Some people argue that barrel life shouldn't be considered when buying or building a rifle and selecting a cartridge. They argue that barrels on a rifle are like tires on a truck — use them and they will need to be replaced eventually. "They're just disposable; get over it."
You'll also hear guys say that "If you can afford enough ammunition to shoot-out your barrel, you can afford to replace your barrel."
I understand that logic, but I still consider barrel life for some rifles. If you're the guy shooting a particular rifle for a couple of dozen or even a couple hundred rounds a year, barrel life may be justifiably irrelevant to you.
However, the difference in barrel life between 6.5 Creedmoor and 6.5 PRC mattered to me on this specific rifle because I knew that I wanted to shoot this rifle as much as possible. And also because this rifle features a carbon barrel that is not cheap to replace.
Many well-respected shooters and rifle builders I spoke with said that I could expect 1,000 to 1,500 (on the high end) from a short-barreled, suppressed 6.5 PRC. Yet I can conservatively get twice as many rounds, and likely more, from the same barrel in a 6.5 Creedmoor.
Since I will go through 1,000-1,500 rounds in 12-24 months, and it would cost upwards of $1,000 to replace a carbon barrel on this rifle, the difference in replacing a PRC barrel in 1-2 years, or replacing a Creedmoor barrel in 4-5 years is a worthwhile consideration. Again, that's just the difference in barrel cost, not counting the "savings" or ammunition between the two cartridges over that number of rounds.
Speaking of being "long-lasting" and also touching once again on availability, the Creedmoor has become so popular that it will be a mainstay for years — no, decades! — to come. The chances of finding 6.5 Creedmoor on the shelf in 25 years is like walking into a sporting good store today and seeing mainstays like .30-06, .300 Win Mag, or 7mm Rem Mag. That said, I do expect the PRC to be a mainstay well into the future as well.
Mark's first shots at 750-yards with his 6.5 Creedmoor. (One bullet impacted the target's bolt, creating the "arc" seen on the top-right of the bolt.)
The 6.5 Creedmoor is Easy-Shooting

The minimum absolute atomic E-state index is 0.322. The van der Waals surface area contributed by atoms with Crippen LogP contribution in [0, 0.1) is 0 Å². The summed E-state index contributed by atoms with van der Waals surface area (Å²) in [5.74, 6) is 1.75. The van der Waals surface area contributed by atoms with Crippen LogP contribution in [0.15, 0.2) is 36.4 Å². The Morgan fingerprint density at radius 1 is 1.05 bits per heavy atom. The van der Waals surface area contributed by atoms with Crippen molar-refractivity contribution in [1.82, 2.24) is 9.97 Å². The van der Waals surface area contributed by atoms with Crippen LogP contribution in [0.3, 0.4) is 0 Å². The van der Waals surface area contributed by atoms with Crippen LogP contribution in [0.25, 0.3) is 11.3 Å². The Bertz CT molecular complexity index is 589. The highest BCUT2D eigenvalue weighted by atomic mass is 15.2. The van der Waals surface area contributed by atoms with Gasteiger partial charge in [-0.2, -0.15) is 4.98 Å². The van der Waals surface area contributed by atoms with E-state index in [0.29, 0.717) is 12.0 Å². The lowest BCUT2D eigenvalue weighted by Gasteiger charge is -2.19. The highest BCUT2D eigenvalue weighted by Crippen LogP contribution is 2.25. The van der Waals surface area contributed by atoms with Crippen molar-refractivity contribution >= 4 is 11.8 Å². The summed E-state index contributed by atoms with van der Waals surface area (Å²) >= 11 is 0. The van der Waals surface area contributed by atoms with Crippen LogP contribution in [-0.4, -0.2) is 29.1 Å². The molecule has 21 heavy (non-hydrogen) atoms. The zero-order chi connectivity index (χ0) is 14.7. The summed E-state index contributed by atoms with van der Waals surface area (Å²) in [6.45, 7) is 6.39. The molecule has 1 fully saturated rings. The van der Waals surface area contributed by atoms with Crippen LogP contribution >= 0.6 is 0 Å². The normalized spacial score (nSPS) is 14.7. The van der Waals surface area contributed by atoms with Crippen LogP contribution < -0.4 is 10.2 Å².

Not only is the Creedmoor easier on the wallet, but it is also easy on the shoulder. I don't consider myself to be very recoil sensitive, but there are two practical reasons I wanted the softer-recoiling Creedmoor over the PRC for this rifle.
First, I am generally an advocate for reducing recoil when possible, allowing the shooter to spot my impacts and easily be "on target" for any follow-up shots that may be needed. Too many hunters chase the most powerful cartridges because they don't understand the importance of staying in the scope, seeing impacts, and being ready for follow-up shots.
The other reason I wanted the softer-recoiling Creedmoor is that I wanted this rifle to be shootable for my wife, kids, and anyone else that is new to both shooting and hunting. Sharing this rifle with friends and family was a specific consideration I had in mind for this build.
Since this is also a very light rifle (weighing under 6lbs bare, or coming in at 8lbs scoped and suppressed), the lighter-recoiling Creedmoor keeps this lightweight rifle very shootable and easy to control.
So, there you have it. Why I chose the 6.5 Creedmoor over the 6.5 PRC.
With so many great cartridges available these days, we are in a fortunate position to have to decide between many great options. While the trend is to look at the biggest, fastest, and hardest-hitting rounds, I hope that some of the considerations discussed in this article will help you make a well-rounded decision for your next rifle.
Rifle Details & Specs
- Mesa Precision Summit Ti Action
- Mesa Precision Altitude Stock
- Proof Research Carbon Barrel (20", 1:7.5 Twist)
- TriggerTech Primary Trigger
- Hawkins Long-Range Hybrid Rings
- ThunderBeast Ultra 7 Suppressor
- Total Weight with Optics & Suppressor: 8.1lbs
- Hunting Load: 124g Hammer Hunter (2900fps with 40.2g Varget)
Mark Huelsing is the host of the Hunt Backcountry Podcast and works at Exo Mtn Gear — though he's never been able to figure out his job title. Connect with Mark by sending him an email (mark at exomtngear.com) or connecting on Instagram, @MarkTheFark.